Good Things

Mark sat on the bench – one of those seats normally blocked by the concession carts – staring at the southwest entrance of the park. It was a brisk Monday morning in the middle of February and, though it was bit too cold to be sitting still, it was unusually warm for the season and people were making their way into the grounds to enjoy the brief recess of winter’s frigidity.

This was to say that there were people entering the park. At such an early hour most folks were clinging to the last remnants of rest before the workweek (unless they were those admirable fitness enthusiasts making their way to the gym), and Mark hadn’t seen more than five different people the past month since he’d begun this routine — the quiet, cold isolation within the nearby urban surrounding was important for their exercise. He began to worry that the sudden rush of traffic — all four of those intruding individuals — would cancel this week’s meeting.

Those fears dissipated when he saw the man, who looked five years his junior dressed in a gray pea-coat several sizes too big, walk through the southwest entrance and approach him. In addition to the coat, he was wearing green gloves and a green wool ski cap. Green was his favorite color.

“Hi Mark,” the man said with a friendly smile, approaching him.

“Abe, I was starting to worry you wouldn’t show up,” Mark said rising from his seat, eyes glancing towards the pedestrians who’d begun walking down the path.

“Nonsense! Now, where should we go today?”

Mark gave a chuckle. It was a joke because the route had always been the same: one clockwise loop around the perimeter of the park.

Once they began their walk Abe started with that first question, “so Marky, what good has happened?”

Mark looked forward. The barren trees lined along both sides would lead them to the pond (the first marker) in a few minutes. The process was as follows: Abe would ask Mark to describe three good things that had happened to him or that he’d observed. Mark would think of his answers before their meeting and describe them as they passed by the three designated markers.

“I saw a woman pick up an elderly man’s glove after it fell out of his pocket and run over to give it to him. He looked so relieved, then took her hand and started thanking her profusely. She was surprised at first but realized it was genuine and later continued her walk beaming. I was on the other side of the street so I couldn’t get a good look at it, but I think she was carrying a Saint Laurent bag.”

“Returning the glove is nice, but why the detail about the bag?”

“Because I normally assume rich, beautiful people are jerks.”

They walked along the curve, past the pond covered with little islands of thin cracked ice. Soon, they would come to the meadow.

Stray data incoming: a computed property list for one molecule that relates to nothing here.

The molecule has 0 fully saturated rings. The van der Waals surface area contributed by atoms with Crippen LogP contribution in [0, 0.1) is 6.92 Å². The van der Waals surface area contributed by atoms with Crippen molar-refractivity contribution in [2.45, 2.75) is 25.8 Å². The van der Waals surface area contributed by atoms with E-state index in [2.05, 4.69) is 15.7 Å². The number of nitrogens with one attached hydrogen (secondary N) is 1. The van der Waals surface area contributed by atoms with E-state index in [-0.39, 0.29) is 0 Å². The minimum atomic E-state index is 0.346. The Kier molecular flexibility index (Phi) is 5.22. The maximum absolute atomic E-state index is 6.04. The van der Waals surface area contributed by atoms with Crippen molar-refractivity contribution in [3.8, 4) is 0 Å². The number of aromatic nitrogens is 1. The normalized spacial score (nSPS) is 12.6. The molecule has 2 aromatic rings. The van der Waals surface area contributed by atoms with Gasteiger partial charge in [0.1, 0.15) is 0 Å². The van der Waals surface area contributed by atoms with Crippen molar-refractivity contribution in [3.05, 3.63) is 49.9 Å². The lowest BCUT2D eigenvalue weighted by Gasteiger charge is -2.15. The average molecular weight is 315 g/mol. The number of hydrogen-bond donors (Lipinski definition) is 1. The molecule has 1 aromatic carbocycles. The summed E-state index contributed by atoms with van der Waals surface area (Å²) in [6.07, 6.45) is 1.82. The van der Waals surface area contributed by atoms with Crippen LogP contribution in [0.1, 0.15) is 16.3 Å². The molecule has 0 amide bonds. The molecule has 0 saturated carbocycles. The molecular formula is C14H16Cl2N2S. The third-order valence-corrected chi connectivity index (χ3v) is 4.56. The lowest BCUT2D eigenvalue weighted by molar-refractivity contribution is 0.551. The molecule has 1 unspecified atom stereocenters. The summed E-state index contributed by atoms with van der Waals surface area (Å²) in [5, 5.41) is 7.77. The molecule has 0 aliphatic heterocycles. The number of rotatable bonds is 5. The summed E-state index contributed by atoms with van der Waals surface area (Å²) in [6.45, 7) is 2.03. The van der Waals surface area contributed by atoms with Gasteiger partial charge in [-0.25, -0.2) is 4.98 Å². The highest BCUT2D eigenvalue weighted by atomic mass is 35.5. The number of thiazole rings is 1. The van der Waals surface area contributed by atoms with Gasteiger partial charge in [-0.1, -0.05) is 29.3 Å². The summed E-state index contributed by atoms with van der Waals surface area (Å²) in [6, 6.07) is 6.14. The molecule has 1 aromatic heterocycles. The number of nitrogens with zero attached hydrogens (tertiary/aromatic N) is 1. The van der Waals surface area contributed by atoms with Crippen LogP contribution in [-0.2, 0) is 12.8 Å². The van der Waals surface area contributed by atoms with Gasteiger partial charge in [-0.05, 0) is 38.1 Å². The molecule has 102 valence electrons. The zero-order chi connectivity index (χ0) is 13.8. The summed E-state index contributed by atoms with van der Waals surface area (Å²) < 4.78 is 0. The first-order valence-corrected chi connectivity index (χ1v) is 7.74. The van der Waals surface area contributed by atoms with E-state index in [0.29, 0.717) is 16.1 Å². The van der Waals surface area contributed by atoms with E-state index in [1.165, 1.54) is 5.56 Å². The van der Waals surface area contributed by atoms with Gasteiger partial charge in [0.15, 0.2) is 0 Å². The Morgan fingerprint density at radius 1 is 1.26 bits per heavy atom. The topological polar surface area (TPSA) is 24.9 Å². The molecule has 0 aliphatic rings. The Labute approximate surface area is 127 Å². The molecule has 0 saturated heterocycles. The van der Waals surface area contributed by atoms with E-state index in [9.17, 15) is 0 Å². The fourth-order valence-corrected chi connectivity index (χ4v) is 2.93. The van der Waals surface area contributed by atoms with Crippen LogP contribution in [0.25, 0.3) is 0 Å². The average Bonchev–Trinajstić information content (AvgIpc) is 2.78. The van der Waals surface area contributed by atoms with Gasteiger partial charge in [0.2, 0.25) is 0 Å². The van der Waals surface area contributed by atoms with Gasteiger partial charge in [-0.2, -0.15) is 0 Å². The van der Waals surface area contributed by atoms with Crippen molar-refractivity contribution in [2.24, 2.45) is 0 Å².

“What else have you got?”

“A couple of college kids were playing instruments by the big fountain downtown. One was on drums providing support to the other’s saxophone melody. The fact that they were playing outside in such cold weather was nice enough, but I liked the fact that they didn’t have their cases open in front of them and were still so upbeat, like they were just there to share music and brighten peoples’ days. Proving that point, a group of schoolchildren in parkas were laughing and dancing.”

“I might know those guys. Was the sax player tall and black, and the drummer short and Korean?”

“Yeah.”

“That’s them! They’re cool dudes.”

Mark and Abe were finally approaching the playground. The air stirred as the morning matured, more vehicles had entered the streets and their hum reverberated quietly throughout the park.

“What’s your third thing?”

“Last night there was this parked van that had a number of people by it. When I walked by I realized that they were giving clothes away to homeless people. The volunteers were being friendly and making sure that they gave clothes that fit properly and even tried to get peoples’ favorite color.”

The final curve came and passed. They would be back at the entrance in a few minutes.

“Well Abe this was—“

“What’s another good thing Mark?”

“What?” he asked incredulously.

“Another good thing.”

“I didn’t think of an–”

“Quick!”

“I found a dollar bill on the way home from work!”

“Another one!”

Mark paused in his tracks, “I can’t think of anything…”

“Now!” Abe yelled, continuing his pace towards the exit.

Mark struggled and began to breathe heavily. It was happening too fast, he could hear the city starting to rumble awake, the cacophony of movement as all these people started to crowd the streets. He foresaw his morning commute; the long, slow, torturous and cramped commute. He’d go through this struggle just to get to that office with all the dull and meaningless work illuminated by fluorescent lights and computer monitors. The walls were caving in as he felt that fear of finality, of the mediocre life predetermined, take hold as it had before.

Before…before he’d begun seeing Abe…

The therapist seemed so far away now. But he was a light, an anchor that Mark refused to lose.

He sprinted to catch up.

“I—I, there—there was cake at the office last week,” he panted, hands on his knees, “it was chocolate.”

His breath returning, he added, “Also, I started drawing again. I’m thinking of submitting a portfolio to a couple of art schools. I’m really excited about that. And I called my parents. They were glad to hear from me and I’m happy I talked to them.”

Abe smiled at Mark proudly.

“That’s wonderful.”

Light Turquoise

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